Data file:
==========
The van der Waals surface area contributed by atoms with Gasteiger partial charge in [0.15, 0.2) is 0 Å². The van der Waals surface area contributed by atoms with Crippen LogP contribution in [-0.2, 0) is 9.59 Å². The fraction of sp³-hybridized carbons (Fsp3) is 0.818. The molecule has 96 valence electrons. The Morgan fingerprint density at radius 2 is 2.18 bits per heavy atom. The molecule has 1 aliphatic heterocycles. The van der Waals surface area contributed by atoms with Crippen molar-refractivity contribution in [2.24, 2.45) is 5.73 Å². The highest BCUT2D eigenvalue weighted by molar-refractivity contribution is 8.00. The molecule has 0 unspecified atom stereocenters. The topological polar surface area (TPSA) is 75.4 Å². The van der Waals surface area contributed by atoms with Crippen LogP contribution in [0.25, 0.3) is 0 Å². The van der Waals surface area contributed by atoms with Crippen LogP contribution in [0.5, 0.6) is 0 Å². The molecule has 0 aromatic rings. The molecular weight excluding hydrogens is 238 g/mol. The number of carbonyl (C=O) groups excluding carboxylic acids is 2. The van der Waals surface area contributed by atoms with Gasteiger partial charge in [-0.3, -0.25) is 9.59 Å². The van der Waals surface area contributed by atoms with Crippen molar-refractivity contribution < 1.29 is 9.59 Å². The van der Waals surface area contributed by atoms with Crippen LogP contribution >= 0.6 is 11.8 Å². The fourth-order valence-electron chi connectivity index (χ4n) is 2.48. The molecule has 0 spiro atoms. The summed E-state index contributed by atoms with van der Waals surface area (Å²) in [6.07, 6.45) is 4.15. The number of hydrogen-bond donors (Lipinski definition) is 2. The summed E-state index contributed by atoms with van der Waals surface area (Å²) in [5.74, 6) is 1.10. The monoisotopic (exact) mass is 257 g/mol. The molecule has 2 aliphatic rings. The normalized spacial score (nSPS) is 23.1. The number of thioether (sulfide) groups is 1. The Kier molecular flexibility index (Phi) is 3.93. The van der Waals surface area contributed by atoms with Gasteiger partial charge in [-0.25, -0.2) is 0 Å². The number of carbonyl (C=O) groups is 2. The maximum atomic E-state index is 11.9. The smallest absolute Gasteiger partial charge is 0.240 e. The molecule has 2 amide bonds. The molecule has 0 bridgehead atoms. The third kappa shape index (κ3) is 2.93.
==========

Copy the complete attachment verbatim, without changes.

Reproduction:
The van der Waals surface area contributed by atoms with Gasteiger partial charge in [0.15, 0.2) is 0 Å². The van der Waals surface area contributed by atoms with Crippen LogP contribution in [-0.2, 0) is 9.59 Å². The fraction of sp³-hybridized carbons (Fsp3) is 0.818. The molecule has 96 valence electrons. The Morgan fingerprint density at radius 2 is 2.18 bits per heavy atom. The molecule has 1 aliphatic heterocycles. The van der Waals surface area contributed by atoms with Crippen molar-refractivity contribution in [2.24, 2.45) is 5.73 Å². The highest BCUT2D eigenvalue weighted by molar-refractivity contribution is 8.00. The molecule has 0 unspecified atom stereocenters. The topological polar surface area (TPSA) is 75.4 Å². The van der Waals surface area contributed by atoms with Crippen LogP contribution in [0.25, 0.3) is 0 Å². The van der Waals surface area contributed by atoms with Crippen LogP contribution in [0.5, 0.6) is 0 Å². The molecule has 0 aromatic rings. The molecular weight excluding hydrogens is 238 g/mol. The number of carbonyl (C=O) groups excluding carboxylic acids is 2. The van der Waals surface area contributed by atoms with Gasteiger partial charge in [-0.3, -0.25) is 9.59 Å². The van der Waals surface area contributed by atoms with Crippen molar-refractivity contribution < 1.29 is 9.59 Å². The van der Waals surface area contributed by atoms with Crippen LogP contribution >= 0.6 is 11.8 Å². The fourth-order valence-electron chi connectivity index (χ4n) is 2.48. The molecule has 0 spiro atoms. The summed E-state index contributed by atoms with van der Waals surface area (Å²) in [6.07, 6.45) is 4.15. The number of hydrogen-bond donors (Lipinski definition) is 2. The summed E-state index contributed by atoms with van der Waals surface area (Å²) in [5.74, 6) is 1.10. The monoisotopic (exact) mass is 257 g/mol. The molecule has 2 aliphatic rings. The normalized spacial score (nSPS) is 23.1. The number of thioether (sulfide) groups is 1. The Kier molecular flexibility index (Phi) is 3.93. The van der Waals surface area contributed by atoms with Gasteiger partial charge in [-0.25, -0.2) is 0 Å². The number of carbonyl (C=O) groups is 2. The maximum atomic E-state index is 11.9. The smallest absolute Gasteiger partial charge is 0.240 e. The molecule has 2 amide bonds. The molecule has 0 bridgehead atoms. The third kappa shape index (κ3) is 2.93.